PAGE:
Theories of learning: Facilitation theory (the humanist approach)

Theories of learning: Facilitation theory (the humanist approach)

Carl Rogers and others have developed the theory of facilitative learning. The basic premise of this theory is that learning will occur by the educator acting as a facilitator, that is by establishing an atmosphere in which learners feel comfortable to consider new ideas and are not threatened by external factors (Laird 1985.)

Other characteristics of this theory include:

  • a belief that human beings have a natural eagerness to learn,
  • there is some resistance to, and unpleasant consequences of, giving up what is currently held to be true,
  • the most significant learning involves changing one’s concept of oneself.

Facilitative teachers are:

  • less protective of their constructs and beliefs than other teachers,
  • more able to listen to learners, especially to their feelings,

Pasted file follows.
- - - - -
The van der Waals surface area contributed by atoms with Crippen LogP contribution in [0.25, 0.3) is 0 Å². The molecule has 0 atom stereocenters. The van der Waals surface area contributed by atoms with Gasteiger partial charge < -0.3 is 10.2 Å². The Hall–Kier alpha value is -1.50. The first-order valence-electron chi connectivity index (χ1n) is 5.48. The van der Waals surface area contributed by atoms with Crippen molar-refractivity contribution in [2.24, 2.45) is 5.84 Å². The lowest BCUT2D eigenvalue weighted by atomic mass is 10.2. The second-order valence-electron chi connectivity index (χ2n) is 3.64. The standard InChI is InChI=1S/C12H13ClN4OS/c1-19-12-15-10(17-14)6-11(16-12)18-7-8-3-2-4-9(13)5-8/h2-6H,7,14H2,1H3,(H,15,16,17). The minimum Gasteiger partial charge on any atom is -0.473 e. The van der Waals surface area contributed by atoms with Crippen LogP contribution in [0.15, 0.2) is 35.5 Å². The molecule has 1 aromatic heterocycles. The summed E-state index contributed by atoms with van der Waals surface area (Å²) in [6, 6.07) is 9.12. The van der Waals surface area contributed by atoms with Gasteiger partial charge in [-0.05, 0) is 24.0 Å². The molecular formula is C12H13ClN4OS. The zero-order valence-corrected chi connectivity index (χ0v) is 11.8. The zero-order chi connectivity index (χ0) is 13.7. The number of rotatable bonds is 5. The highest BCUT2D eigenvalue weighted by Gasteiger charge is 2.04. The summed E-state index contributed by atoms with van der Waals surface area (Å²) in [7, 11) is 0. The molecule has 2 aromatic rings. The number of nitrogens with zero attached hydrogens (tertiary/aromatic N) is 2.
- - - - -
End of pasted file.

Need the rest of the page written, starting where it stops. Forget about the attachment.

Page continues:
• inclined to pay as much attention to their relationship with learners as to the content of the course,
  • apt to accept feedback, both positive and negative and to use it as constructive insight into themselves and their behaviour.

Learners:

  • are encouraged to take responsibility for their own learning,
  • provide much of the input for the learning which occurs through their insights and experiences,
  • are encouraged to consider that the most valuable evaluation is self-evaluation and that learning needs to focus on factors that contribute to solving significant problems or achieving significant results.

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